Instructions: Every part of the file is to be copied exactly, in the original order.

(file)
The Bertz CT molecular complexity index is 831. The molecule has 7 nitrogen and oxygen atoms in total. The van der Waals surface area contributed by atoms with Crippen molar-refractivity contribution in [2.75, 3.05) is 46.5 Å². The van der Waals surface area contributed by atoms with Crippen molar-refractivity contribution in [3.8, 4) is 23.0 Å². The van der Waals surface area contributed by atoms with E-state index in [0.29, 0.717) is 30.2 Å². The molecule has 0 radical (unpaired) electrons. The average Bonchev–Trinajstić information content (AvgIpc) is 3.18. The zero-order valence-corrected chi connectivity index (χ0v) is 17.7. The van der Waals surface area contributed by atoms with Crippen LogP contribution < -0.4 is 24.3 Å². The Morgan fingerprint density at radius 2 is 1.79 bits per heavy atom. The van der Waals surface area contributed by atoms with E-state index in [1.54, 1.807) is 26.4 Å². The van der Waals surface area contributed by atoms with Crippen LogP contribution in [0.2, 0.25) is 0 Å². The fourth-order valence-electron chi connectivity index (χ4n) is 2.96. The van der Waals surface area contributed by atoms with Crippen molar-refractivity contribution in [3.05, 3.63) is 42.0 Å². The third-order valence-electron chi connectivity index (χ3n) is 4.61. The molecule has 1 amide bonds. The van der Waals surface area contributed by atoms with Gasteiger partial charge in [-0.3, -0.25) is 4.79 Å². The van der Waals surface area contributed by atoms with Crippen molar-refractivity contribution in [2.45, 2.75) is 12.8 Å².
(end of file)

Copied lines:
The Bertz CT molecular complexity index is 831. The molecule has 7 nitrogen and oxygen atoms in total. The van der Waals surface area contributed by atoms with Crippen molar-refractivity contribution in [2.75, 3.05) is 46.5 Å². The van der Waals surface area contributed by atoms with Crippen molar-refractivity contribution in [3.8, 4) is 23.0 Å². The van der Waals surface area contributed by atoms with E-state index in [0.29, 0.717) is 30.2 Å². The molecule has 0 radical (unpaired) electrons. The average Bonchev–Trinajstić information content (AvgIpc) is 3.18. The zero-order valence-corrected chi connectivity index (χ0v) is 17.7. The van der Waals surface area contributed by atoms with Crippen LogP contribution < -0.4 is 24.3 Å². The Morgan fingerprint density at radius 2 is 1.79 bits per heavy atom. The van der Waals surface area contributed by atoms with E-state index in [1.54, 1.807) is 26.4 Å². The van der Waals surface area contributed by atoms with Crippen LogP contribution in [0.2, 0.25) is 0 Å². The fourth-order valence-electron chi connectivity index (χ4n) is 2.96. The van der Waals surface area contributed by atoms with Crippen molar-refractivity contribution in [3.05, 3.63) is 42.0 Å². The third-order valence-electron chi connectivity index (χ3n) is 4.61. The molecule has 1 amide bonds. The van der Waals surface area contributed by atoms with Gasteiger partial charge in [-0.3, -0.25) is 4.79 Å². The van der Waals surface area contributed by atoms with Crippen molar-refractivity contribution in [2.45, 2.75) is 12.8 Å².